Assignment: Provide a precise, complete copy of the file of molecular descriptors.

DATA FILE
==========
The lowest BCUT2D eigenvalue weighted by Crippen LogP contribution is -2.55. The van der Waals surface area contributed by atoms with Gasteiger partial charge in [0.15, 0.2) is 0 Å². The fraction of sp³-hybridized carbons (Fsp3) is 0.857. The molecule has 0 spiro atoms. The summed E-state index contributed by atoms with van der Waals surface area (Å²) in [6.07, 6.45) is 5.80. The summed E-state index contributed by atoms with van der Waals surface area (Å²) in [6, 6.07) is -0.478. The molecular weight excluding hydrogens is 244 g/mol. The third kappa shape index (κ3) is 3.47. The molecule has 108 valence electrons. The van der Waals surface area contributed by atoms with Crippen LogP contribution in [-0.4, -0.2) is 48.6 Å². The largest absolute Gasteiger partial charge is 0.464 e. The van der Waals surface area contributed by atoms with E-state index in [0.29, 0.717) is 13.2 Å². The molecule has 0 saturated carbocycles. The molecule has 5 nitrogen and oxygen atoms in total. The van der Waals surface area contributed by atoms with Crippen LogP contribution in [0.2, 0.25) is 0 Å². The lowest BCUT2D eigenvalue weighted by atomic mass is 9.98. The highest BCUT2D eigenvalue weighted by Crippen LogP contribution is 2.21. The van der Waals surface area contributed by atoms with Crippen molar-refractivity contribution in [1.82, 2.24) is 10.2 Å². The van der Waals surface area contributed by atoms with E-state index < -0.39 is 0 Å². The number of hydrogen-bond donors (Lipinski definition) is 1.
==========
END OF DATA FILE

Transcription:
The lowest BCUT2D eigenvalue weighted by Crippen LogP contribution is -2.55. The van der Waals surface area contributed by atoms with Gasteiger partial charge in [0.15, 0.2) is 0 Å². The fraction of sp³-hybridized carbons (Fsp3) is 0.857. The molecule has 0 spiro atoms. The summed E-state index contributed by atoms with van der Waals surface area (Å²) in [6.07, 6.45) is 5.80. The summed E-state index contributed by atoms with van der Waals surface area (Å²) in [6, 6.07) is -0.478. The molecular weight excluding hydrogens is 244 g/mol. The third kappa shape index (κ3) is 3.47. The molecule has 108 valence electrons. The van der Waals surface area contributed by atoms with Crippen LogP contribution in [-0.4, -0.2) is 48.6 Å². The largest absolute Gasteiger partial charge is 0.464 e. The van der Waals surface area contributed by atoms with E-state index in [0.29, 0.717) is 13.2 Å². The molecule has 0 saturated carbocycles. The molecule has 5 nitrogen and oxygen atoms in total. The van der Waals surface area contributed by atoms with Crippen LogP contribution in [0.2, 0.25) is 0 Å². The lowest BCUT2D eigenvalue weighted by atomic mass is 9.98. The highest BCUT2D eigenvalue weighted by Crippen LogP contribution is 2.21. The van der Waals surface area contributed by atoms with Crippen molar-refractivity contribution in [1.82, 2.24) is 10.2 Å². The van der Waals surface area contributed by atoms with E-state index < -0.39 is 0 Å². The number of hydrogen-bond donors (Lipinski definition) is 1.